For a full front-end dependency stack you can view the package.json.
For routing we went with React Router and used React Router Redux to connect the store to browser history. Be aware that this Router Redux add-on is fairly volatile at the time of writing this. We are still on v1, and by its current v3 it has modified its API completely—twice. It is not a huge task to update, but a big enough one that we haven’t gotten around to it yet. While a rapidly-changing API may seem scary, with this particular component it is only a minimal time investment, and it appears to be stabilizing now. This component is designed to allow you to continue to write React Router calls exactly as you would without it, so the impact of API changes is literally going to be only a few lines of code where you do your bindings.
Async requests (AJAX calls) use the new Fetch API to get data from the REST API, and we also incorporate Redux Thunk into the chain. You can read more about this approach in this excellent article concerning async actions in Redux.
Integrating With the API and React
The kind of system described above forces you to reevaluate how you work with WordPress. First, any custom content tools you may use, such as our internal page builder plugin, need to be modified to extend the API response and eschew the traditional templating approaches.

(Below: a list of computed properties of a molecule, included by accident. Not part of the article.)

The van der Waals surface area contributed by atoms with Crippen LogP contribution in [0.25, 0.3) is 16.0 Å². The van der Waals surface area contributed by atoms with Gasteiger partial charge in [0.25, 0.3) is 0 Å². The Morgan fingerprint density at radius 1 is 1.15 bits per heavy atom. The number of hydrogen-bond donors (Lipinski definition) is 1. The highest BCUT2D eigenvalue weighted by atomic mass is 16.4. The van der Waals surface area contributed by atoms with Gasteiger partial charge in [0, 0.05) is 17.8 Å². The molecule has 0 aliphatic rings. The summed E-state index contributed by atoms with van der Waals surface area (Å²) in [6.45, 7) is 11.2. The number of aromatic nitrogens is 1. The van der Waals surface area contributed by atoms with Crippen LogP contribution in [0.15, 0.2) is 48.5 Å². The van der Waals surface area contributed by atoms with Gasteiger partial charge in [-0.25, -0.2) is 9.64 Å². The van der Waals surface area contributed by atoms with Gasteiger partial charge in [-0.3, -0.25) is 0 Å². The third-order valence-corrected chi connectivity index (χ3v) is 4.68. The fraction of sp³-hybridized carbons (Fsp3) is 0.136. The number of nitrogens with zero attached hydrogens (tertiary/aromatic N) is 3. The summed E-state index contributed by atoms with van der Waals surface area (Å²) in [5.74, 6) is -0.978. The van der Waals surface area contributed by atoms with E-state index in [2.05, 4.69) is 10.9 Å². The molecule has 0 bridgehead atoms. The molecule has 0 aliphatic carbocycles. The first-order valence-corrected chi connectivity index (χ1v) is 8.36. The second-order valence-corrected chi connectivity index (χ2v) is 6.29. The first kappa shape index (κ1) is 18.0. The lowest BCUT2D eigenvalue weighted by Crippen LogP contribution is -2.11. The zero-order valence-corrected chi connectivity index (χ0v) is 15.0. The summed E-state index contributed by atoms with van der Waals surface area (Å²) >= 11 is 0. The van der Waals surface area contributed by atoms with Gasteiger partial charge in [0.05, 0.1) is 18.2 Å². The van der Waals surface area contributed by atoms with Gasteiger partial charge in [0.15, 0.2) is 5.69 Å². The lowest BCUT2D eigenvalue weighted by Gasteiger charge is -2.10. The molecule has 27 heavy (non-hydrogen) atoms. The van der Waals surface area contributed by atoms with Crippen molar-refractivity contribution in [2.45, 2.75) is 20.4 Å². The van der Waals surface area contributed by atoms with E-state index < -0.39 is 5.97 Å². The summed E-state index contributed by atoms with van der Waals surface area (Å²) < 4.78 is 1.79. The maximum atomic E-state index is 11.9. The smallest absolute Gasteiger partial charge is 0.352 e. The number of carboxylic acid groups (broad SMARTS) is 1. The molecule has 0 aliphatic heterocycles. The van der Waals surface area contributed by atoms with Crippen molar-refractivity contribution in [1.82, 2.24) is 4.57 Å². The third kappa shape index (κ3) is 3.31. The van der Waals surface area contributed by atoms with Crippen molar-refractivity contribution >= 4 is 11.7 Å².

Thankfully, this is extremely easy to do with the WordPress REST API. Here is a quick example of how we add some ACF-powered metadata to the API response for some of our post types. Again, this is a simplified version of our production code:
Secondly, you have to handle any third-party plugins that cannot be easily modified to work well with a React-based front end. A good example would be Gravity Forms. Here is an excellent plugin that is in heavy use by our team and many others. It works by injecting some global scripts on a page-by-page basis that interact with inline scripts embedded in the content wherever the plugin’s shortcode is used. This presents multiple problems for a React-based theme. For one, we have to dynamically inject the scripts with JS on demand when we detect a Gravity Form present in a post’s or page’s API response. Next, we have to mount/update a component for that page, parse the HTML we injected into it, harvest all inline scripts, and then finally execute them. These two functions handle clearing any “dirty” scripts from the last page and injecting the current pages if any: